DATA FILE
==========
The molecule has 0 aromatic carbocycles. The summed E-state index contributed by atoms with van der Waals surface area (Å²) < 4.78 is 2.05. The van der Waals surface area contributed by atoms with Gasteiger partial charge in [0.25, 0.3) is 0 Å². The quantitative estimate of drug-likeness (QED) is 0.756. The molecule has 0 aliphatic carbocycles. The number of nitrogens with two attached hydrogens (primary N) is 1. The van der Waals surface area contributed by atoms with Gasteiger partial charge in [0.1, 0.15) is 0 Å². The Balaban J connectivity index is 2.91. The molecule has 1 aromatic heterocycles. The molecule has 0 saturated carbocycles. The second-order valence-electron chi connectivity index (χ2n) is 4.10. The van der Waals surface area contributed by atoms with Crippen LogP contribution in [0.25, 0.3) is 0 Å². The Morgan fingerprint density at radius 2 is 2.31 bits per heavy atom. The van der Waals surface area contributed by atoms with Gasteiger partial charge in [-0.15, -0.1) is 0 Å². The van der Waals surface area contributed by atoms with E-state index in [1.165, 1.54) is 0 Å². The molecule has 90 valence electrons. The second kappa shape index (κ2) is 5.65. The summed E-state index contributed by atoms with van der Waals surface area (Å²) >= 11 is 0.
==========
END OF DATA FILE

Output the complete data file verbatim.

The molecule has 0 aromatic carbocycles. The summed E-state index contributed by atoms with van der Waals surface area (Å²) < 4.78 is 2.05. The van der Waals surface area contributed by atoms with Gasteiger partial charge in [0.25, 0.3) is 0 Å². The quantitative estimate of drug-likeness (QED) is 0.756. The molecule has 0 aliphatic carbocycles. The number of nitrogens with two attached hydrogens (primary N) is 1. The van der Waals surface area contributed by atoms with Gasteiger partial charge in [0.1, 0.15) is 0 Å². The Balaban J connectivity index is 2.91. The molecule has 1 aromatic heterocycles. The molecule has 0 saturated carbocycles. The second-order valence-electron chi connectivity index (χ2n) is 4.10. The van der Waals surface area contributed by atoms with Crippen LogP contribution in [0.25, 0.3) is 0 Å². The Morgan fingerprint density at radius 2 is 2.31 bits per heavy atom. The van der Waals surface area contributed by atoms with Gasteiger partial charge in [-0.15, -0.1) is 0 Å². The van der Waals surface area contributed by atoms with E-state index in [1.165, 1.54) is 0 Å². The molecule has 90 valence electrons. The second kappa shape index (κ2) is 5.65. The summed E-state index contributed by atoms with van der Waals surface area (Å²) >= 11 is 0.